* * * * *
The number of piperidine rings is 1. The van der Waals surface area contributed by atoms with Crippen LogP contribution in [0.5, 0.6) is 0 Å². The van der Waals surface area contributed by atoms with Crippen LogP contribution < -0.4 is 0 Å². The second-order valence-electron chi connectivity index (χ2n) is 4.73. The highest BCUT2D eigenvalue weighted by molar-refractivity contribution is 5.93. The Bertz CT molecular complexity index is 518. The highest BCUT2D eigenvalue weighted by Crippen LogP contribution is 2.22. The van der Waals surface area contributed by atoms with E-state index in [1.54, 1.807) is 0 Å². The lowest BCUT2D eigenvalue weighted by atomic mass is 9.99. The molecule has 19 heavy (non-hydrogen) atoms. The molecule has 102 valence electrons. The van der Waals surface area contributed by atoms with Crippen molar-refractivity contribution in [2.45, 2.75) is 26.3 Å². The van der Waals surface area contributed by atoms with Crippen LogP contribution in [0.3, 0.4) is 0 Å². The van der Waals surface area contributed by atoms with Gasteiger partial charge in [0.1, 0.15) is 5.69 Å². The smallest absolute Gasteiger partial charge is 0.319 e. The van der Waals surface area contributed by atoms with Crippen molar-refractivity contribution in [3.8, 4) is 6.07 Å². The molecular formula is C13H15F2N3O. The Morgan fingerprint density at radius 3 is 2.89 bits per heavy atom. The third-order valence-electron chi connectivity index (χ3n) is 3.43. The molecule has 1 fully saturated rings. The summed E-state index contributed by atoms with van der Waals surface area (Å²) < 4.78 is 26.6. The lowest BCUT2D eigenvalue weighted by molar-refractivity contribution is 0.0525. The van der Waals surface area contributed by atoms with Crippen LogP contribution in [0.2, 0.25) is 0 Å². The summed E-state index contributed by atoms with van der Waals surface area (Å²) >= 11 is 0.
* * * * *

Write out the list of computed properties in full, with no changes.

The number of piperidine rings is 1. The van der Waals surface area contributed by atoms with Crippen LogP contribution in [0.5, 0.6) is 0 Å². The van der Waals surface area contributed by atoms with Crippen LogP contribution < -0.4 is 0 Å². The second-order valence-electron chi connectivity index (χ2n) is 4.73. The highest BCUT2D eigenvalue weighted by molar-refractivity contribution is 5.93. The Bertz CT molecular complexity index is 518. The highest BCUT2D eigenvalue weighted by Crippen LogP contribution is 2.22. The van der Waals surface area contributed by atoms with E-state index in [1.54, 1.807) is 0 Å². The lowest BCUT2D eigenvalue weighted by atomic mass is 9.99. The molecule has 19 heavy (non-hydrogen) atoms. The molecule has 102 valence electrons. The van der Waals surface area contributed by atoms with Crippen molar-refractivity contribution in [2.45, 2.75) is 26.3 Å². The van der Waals surface area contributed by atoms with Crippen LogP contribution in [0.3, 0.4) is 0 Å². The van der Waals surface area contributed by atoms with Gasteiger partial charge in [0.1, 0.15) is 5.69 Å². The smallest absolute Gasteiger partial charge is 0.319 e. The van der Waals surface area contributed by atoms with Crippen molar-refractivity contribution in [3.8, 4) is 6.07 Å². The molecular formula is C13H15F2N3O. The Morgan fingerprint density at radius 3 is 2.89 bits per heavy atom. The third-order valence-electron chi connectivity index (χ3n) is 3.43. The molecule has 1 fully saturated rings. The summed E-state index contributed by atoms with van der Waals surface area (Å²) < 4.78 is 26.6. The lowest BCUT2D eigenvalue weighted by molar-refractivity contribution is 0.0525. The van der Waals surface area contributed by atoms with Crippen LogP contribution in [0.2, 0.25) is 0 Å². The summed E-state index contributed by atoms with van der Waals surface area (Å²) >= 11 is 0.